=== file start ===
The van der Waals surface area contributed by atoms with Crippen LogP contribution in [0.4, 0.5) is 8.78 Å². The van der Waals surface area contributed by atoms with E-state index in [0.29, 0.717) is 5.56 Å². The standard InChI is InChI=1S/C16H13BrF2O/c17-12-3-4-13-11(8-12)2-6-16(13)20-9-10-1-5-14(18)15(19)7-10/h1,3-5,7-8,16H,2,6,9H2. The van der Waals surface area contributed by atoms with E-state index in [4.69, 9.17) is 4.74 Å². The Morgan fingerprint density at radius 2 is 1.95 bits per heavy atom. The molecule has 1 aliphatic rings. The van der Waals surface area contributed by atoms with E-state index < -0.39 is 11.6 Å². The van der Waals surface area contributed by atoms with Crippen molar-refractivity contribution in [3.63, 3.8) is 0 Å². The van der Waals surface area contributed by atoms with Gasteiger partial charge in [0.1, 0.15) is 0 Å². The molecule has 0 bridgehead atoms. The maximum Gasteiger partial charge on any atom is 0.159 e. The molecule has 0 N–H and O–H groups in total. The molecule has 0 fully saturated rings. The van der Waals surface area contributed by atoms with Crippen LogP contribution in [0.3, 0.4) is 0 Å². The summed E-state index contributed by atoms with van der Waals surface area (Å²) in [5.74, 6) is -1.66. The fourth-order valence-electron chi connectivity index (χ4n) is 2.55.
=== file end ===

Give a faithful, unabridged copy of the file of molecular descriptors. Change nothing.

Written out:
The van der Waals surface area contributed by atoms with Crippen LogP contribution in [0.4, 0.5) is 8.78 Å². The van der Waals surface area contributed by atoms with E-state index in [0.29, 0.717) is 5.56 Å². The standard InChI is InChI=1S/C16H13BrF2O/c17-12-3-4-13-11(8-12)2-6-16(13)20-9-10-1-5-14(18)15(19)7-10/h1,3-5,7-8,16H,2,6,9H2. The van der Waals surface area contributed by atoms with E-state index in [4.69, 9.17) is 4.74 Å². The Morgan fingerprint density at radius 2 is 1.95 bits per heavy atom. The molecule has 1 aliphatic rings. The van der Waals surface area contributed by atoms with E-state index < -0.39 is 11.6 Å². The van der Waals surface area contributed by atoms with Crippen molar-refractivity contribution in [3.63, 3.8) is 0 Å². The van der Waals surface area contributed by atoms with Gasteiger partial charge in [0.1, 0.15) is 0 Å². The molecule has 0 bridgehead atoms. The maximum Gasteiger partial charge on any atom is 0.159 e. The molecule has 0 N–H and O–H groups in total. The molecule has 0 fully saturated rings. The van der Waals surface area contributed by atoms with Crippen LogP contribution in [0.3, 0.4) is 0 Å². The summed E-state index contributed by atoms with van der Waals surface area (Å²) in [5.74, 6) is -1.66. The fourth-order valence-electron chi connectivity index (χ4n) is 2.55.